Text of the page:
The Right Goes Nuts Over Obama's Trayvon Comments
President Barack Obama spoke to the press about slain Florida teen Trayvon Martin on Friday morning, saying, "When I think about that boy, I think about my own kids.... If I had a son, he'd look like Trayvon. I think they are right to expect that all of us as Americans are going to take this with the seriousness this deserves and get to the bottom of what happened."
That was enough to cause some corners of the conservative media to go nuts.
Following along with theme of racial paranoia set by Glenn Beck's website The Blaze, conservative media icon Matt Drudge's page stoked fears of "retaliation," citing Louis Farrakhan. Conservative columnist Michelle Malkin accused Obama of "political opportunism" and trying to "pour gas on the fire" for empathizing with Martin's parents. The Daily Caller appears to have discovered the Trayvon Martin case on Thursday of this week, but it had already decided that the most important angle was what the New Black Panther Party thought. Perhaps that was to lay the groundwork for Friday's piece by Matthew Boyle, which implies a causal link between the Panthers' outrage and Obama's remarks on the subject. Going to the New Black Panthers to find out what black people think is like going to the Ku Klux Klan to find out what white people think, except if the KKK were a bunch of clowns who no one cares about instead of a group with a history of racist terrorism.
Obama isn't the first national political figure to weigh in on the Martin case, but he's the first to generate a spasm of outrage from the conservative media, which up till now had remained mostly silent. Somehow, both Rep. Allen West (R-Fla.) and former Secretary of State Condoleeza Rice managed to weigh in on the Martin story, both in support of a federal investigation of the incident, without provoking right-wing speculation that they were in league with black separatists.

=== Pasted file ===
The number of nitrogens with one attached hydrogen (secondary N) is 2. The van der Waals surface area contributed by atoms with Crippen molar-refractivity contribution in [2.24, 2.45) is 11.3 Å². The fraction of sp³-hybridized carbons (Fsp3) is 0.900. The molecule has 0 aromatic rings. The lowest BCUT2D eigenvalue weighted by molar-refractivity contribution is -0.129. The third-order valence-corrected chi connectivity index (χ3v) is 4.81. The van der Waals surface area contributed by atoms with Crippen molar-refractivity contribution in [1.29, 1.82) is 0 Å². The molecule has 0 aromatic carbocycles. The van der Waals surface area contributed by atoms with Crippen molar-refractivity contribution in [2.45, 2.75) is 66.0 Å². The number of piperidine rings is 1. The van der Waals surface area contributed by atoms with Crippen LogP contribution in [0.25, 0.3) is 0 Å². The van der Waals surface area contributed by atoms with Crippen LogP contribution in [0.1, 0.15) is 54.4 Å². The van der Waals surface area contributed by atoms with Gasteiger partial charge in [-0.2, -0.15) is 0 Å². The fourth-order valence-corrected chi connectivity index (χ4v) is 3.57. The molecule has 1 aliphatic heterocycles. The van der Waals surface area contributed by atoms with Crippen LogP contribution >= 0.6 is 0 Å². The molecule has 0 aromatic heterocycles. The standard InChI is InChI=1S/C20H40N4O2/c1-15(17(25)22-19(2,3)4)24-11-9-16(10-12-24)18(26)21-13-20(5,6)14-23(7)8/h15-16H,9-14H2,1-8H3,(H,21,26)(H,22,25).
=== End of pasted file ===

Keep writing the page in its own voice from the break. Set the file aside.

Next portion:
Sadly, prior to Obama's remarks the Martin case had avoided being sucked into a partisan vortex. Fox News virtually ignored the issue, and National Review has published several well-considered pieces on the subject. On Friday, Senate Minority Leader Mitch McConnell (R-Ky.) called Martin's death "an incredible tragedy" and said "I'm glad it's being investigated and we'll take a look at it as the investigation moves along."
I would have preferred the president not weigh in on the Martin case, lest he taint a potential jury trial for George Zimmerman, who maintains he shot Martin in self-defense. But I also suspected that his silence prevented the whole incident from turning into a partisan food fight, with conservatives having to choose between common decency and agreeing with their hated enemy. Because it was obvious, when it came to that, what some of them would choose. Hopefully actual elected officials won't follow their lead.